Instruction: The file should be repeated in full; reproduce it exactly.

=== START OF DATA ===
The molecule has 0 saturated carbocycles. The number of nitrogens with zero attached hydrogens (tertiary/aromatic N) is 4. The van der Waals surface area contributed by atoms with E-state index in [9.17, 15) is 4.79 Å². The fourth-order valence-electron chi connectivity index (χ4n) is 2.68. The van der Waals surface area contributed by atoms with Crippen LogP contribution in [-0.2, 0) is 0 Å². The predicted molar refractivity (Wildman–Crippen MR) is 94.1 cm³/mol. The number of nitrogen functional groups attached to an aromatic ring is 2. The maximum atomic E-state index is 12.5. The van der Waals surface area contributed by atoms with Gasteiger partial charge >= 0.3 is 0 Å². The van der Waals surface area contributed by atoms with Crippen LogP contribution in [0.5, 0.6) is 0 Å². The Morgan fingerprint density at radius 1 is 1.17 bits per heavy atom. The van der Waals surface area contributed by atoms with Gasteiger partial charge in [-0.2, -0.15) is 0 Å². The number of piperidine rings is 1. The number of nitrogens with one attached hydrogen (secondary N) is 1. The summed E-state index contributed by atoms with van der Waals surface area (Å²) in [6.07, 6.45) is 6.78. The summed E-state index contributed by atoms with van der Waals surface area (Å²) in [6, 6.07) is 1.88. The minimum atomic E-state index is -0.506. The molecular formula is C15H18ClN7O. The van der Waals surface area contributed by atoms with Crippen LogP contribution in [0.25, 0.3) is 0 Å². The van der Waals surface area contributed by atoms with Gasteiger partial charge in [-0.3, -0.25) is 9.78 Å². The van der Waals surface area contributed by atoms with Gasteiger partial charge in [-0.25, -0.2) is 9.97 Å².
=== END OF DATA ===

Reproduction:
The molecule has 0 saturated carbocycles. The number of nitrogens with zero attached hydrogens (tertiary/aromatic N) is 4. The van der Waals surface area contributed by atoms with E-state index in [9.17, 15) is 4.79 Å². The fourth-order valence-electron chi connectivity index (χ4n) is 2.68. The van der Waals surface area contributed by atoms with Crippen LogP contribution in [-0.2, 0) is 0 Å². The predicted molar refractivity (Wildman–Crippen MR) is 94.1 cm³/mol. The number of nitrogen functional groups attached to an aromatic ring is 2. The maximum atomic E-state index is 12.5. The van der Waals surface area contributed by atoms with Gasteiger partial charge >= 0.3 is 0 Å². The van der Waals surface area contributed by atoms with Crippen LogP contribution in [0.5, 0.6) is 0 Å². The Morgan fingerprint density at radius 1 is 1.17 bits per heavy atom. The van der Waals surface area contributed by atoms with Gasteiger partial charge in [-0.2, -0.15) is 0 Å². The number of piperidine rings is 1. The number of nitrogens with one attached hydrogen (secondary N) is 1. The summed E-state index contributed by atoms with van der Waals surface area (Å²) in [6.07, 6.45) is 6.78. The summed E-state index contributed by atoms with van der Waals surface area (Å²) in [6, 6.07) is 1.88. The minimum atomic E-state index is -0.506. The molecular formula is C15H18ClN7O. The van der Waals surface area contributed by atoms with Crippen LogP contribution in [0.25, 0.3) is 0 Å². The van der Waals surface area contributed by atoms with Gasteiger partial charge in [-0.3, -0.25) is 9.78 Å². The van der Waals surface area contributed by atoms with Gasteiger partial charge in [-0.25, -0.2) is 9.97 Å².